Do you have the UW music brochure?

What do you think of it?

Do you find it useful? Enjoyable?

What do you suggest to improve the brochure, either by adding something or deleting something or doing it differently?

The Ear wants to hear.

Posted in Classical music
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  1. Hello,
    Most organizations believe that it is still vitally important to produce at least one printed publication per year, especially to reach a segment of an audience for which we do not have email addresses and/or who do not log onto our website. That is a sizeable number. Printed news articles become keepsakes.


    Comment by uwmadisonsom — September 17, 2018 @ 10:48 am

    • There is NO reason both cannot be done and make the publication more accessible. It is also much cheaper to do a digital brochure (no postage etc.).


      Comment by fflambeau — September 17, 2018 @ 8:20 pm

  2. Here are some very large magazines (all in color with many fonts and layouts) that have been successfully digitalized: BBC History Magazine; GQ; Esquire; Vogue; Conde Nast Traveler; Cosmopolitan; Good Housekeeping; the Economist; Vanity Fair. And that’s only a tiny sample.


    Comment by fflambeau — September 15, 2018 @ 9:53 pm

  3. Any brochure can be scanned and put online as a file that people can easily download.

    I agree that it is nice to read a brochure the old-fashioned way, but the newer way is cheaper and more accessible.

    Has this been done?


    Comment by fflambeau — September 15, 2018 @ 12:06 am

    • Good question.
      So I checked with the editor.
      She says it is very impractical to download a 24-page booklet with so many photos and such complex layout with different fonts.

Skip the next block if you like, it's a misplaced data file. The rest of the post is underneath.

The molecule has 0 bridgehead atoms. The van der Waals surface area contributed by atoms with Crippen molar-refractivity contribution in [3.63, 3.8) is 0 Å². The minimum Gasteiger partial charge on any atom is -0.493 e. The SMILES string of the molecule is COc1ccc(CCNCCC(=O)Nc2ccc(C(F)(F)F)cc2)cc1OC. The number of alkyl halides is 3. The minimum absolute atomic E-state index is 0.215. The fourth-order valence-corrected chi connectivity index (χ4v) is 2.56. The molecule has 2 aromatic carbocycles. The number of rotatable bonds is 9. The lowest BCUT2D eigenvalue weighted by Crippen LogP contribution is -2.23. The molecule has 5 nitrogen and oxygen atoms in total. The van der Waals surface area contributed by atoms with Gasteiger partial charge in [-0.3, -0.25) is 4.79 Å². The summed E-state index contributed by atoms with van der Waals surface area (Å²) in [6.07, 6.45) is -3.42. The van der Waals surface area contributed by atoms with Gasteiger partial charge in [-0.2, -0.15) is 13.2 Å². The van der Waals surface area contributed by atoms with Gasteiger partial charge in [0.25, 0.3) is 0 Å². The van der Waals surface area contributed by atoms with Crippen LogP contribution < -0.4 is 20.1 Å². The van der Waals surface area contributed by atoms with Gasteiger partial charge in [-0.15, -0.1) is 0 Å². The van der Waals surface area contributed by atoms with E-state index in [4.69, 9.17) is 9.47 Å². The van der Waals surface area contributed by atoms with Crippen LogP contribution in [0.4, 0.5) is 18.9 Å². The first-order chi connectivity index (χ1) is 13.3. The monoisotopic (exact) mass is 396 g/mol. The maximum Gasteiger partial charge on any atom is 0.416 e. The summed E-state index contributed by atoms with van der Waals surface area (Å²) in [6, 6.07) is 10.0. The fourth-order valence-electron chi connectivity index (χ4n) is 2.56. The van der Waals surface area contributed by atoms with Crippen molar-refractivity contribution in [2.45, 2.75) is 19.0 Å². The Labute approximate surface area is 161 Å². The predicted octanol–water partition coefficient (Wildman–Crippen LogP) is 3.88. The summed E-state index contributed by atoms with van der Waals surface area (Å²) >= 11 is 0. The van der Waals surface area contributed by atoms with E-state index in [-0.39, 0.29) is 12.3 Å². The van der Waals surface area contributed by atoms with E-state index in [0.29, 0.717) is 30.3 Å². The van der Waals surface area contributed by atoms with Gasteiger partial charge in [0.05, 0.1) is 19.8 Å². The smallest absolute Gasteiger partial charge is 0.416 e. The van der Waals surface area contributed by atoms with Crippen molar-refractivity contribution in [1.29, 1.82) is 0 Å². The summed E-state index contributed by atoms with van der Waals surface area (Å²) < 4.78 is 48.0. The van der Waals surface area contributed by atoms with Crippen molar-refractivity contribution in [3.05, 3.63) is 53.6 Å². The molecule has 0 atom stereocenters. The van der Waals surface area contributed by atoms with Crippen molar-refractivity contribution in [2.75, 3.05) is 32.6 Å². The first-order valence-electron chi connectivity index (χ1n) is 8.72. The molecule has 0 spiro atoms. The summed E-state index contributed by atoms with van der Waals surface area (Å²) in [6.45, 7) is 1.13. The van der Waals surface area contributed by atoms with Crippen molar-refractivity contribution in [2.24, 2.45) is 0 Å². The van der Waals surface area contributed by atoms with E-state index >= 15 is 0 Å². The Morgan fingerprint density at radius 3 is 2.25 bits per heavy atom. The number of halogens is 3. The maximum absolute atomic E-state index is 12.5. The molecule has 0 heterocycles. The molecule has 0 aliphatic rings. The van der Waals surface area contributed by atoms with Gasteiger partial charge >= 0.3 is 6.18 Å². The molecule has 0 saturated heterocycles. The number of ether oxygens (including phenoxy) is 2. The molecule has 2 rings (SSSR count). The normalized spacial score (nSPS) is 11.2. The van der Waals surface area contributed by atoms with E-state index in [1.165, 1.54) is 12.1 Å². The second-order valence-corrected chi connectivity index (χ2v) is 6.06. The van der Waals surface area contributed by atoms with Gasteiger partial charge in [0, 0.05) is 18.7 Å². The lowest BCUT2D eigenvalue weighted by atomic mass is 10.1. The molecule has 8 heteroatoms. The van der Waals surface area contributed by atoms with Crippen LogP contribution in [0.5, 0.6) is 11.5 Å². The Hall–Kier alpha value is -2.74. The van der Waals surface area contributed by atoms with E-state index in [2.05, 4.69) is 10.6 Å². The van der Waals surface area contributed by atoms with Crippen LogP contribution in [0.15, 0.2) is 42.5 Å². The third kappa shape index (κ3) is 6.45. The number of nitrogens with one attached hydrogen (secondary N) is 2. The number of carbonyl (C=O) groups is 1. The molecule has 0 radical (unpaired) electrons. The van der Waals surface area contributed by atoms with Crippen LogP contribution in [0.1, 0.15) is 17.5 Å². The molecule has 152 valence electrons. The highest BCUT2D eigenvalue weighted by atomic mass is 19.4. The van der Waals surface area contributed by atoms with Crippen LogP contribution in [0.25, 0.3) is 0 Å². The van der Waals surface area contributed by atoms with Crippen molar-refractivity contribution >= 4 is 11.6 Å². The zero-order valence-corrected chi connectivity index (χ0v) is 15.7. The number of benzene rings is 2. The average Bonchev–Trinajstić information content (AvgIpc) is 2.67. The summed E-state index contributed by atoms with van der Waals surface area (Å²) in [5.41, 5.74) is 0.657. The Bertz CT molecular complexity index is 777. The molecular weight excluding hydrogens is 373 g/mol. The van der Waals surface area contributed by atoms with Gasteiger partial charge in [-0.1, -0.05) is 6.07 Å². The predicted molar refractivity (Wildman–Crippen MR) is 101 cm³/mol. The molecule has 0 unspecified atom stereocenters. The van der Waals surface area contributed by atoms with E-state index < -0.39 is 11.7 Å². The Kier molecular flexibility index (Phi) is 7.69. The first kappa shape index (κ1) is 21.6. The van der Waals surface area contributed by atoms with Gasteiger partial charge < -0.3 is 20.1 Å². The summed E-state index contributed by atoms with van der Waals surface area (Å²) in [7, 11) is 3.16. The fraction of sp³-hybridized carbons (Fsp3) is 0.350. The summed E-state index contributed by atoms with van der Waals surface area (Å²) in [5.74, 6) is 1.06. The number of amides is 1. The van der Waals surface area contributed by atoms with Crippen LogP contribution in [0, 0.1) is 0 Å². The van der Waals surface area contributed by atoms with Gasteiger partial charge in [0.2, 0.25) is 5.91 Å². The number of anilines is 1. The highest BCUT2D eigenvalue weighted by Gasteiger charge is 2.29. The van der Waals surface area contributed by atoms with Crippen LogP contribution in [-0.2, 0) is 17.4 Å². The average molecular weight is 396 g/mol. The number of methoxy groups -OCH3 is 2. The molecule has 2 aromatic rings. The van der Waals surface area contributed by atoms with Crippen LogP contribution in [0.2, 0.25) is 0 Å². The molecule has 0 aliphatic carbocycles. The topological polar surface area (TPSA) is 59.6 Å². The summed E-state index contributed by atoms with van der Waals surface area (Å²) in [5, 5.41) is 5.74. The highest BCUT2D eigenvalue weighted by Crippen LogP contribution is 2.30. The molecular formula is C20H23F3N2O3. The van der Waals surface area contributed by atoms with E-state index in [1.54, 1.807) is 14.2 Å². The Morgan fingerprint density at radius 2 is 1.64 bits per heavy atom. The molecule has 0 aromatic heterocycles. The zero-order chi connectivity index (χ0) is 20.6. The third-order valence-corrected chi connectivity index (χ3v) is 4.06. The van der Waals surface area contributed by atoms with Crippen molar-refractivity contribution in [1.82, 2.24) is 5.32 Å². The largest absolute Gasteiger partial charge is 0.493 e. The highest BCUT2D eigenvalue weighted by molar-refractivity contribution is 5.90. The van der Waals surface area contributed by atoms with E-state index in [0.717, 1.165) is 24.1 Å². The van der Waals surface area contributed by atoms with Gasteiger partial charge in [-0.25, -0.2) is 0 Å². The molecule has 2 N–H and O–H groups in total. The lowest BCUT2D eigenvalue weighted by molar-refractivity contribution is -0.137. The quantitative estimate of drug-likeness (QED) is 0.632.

She says it would amount to 50 MB or more.
      So at least for now the printed version is all this is available.
      The Ear


      Comment by welltemperedear — September 15, 2018 @ 2:16 pm

      • Nonsense. WAA puts their magazine, which is longer and also filled with pictures, online, as does UWBadgers.

        50 MB is not a lot, these days.


        Comment by fflambeau — September 15, 2018 @ 9:19 pm

      • One other point: the postage for mailing brochures and the cost of 4 color printing of a brochure far outweighs any scanning and transmission costs.

        I should know because I am a former magazine Editor in Chief. Just check publications to verify this (many from UW).


        Comment by fflambeau — September 15, 2018 @ 9:29 pm

      • Also, different fonts has nothing to do with a PDF file or scanning. Color does as does pixel content. This Editor fed you a lot of bull, or more likely, knows little about computers and modern technology. That is a point I think the UW Music School is, in fact, weak in. Long ago, they should have digitized performances and built a library of them. They also do little in the way of live streaming.


        Comment by fflambeau — September 15, 2018 @ 9:32 pm

    • As an example, here is a link to a digitalized magazine that is 52 pages long, full of color, elaborate layouts and different fonts, too!

      It is Varsity Magazine from UW

      Meanwhile, the WAA publishes the Flamingle, which is an online newsletter that resembles a magazine (with stories, photos and more). It is full of color pics, feature stories, “Ask Abe” etc. For instance, they recently did a big story (with color pics) on Mike Lekrone. See

      The editor at UW Music School needs to talk to some other people!


      Comment by fflambeau — September 15, 2018 @ 9:44 pm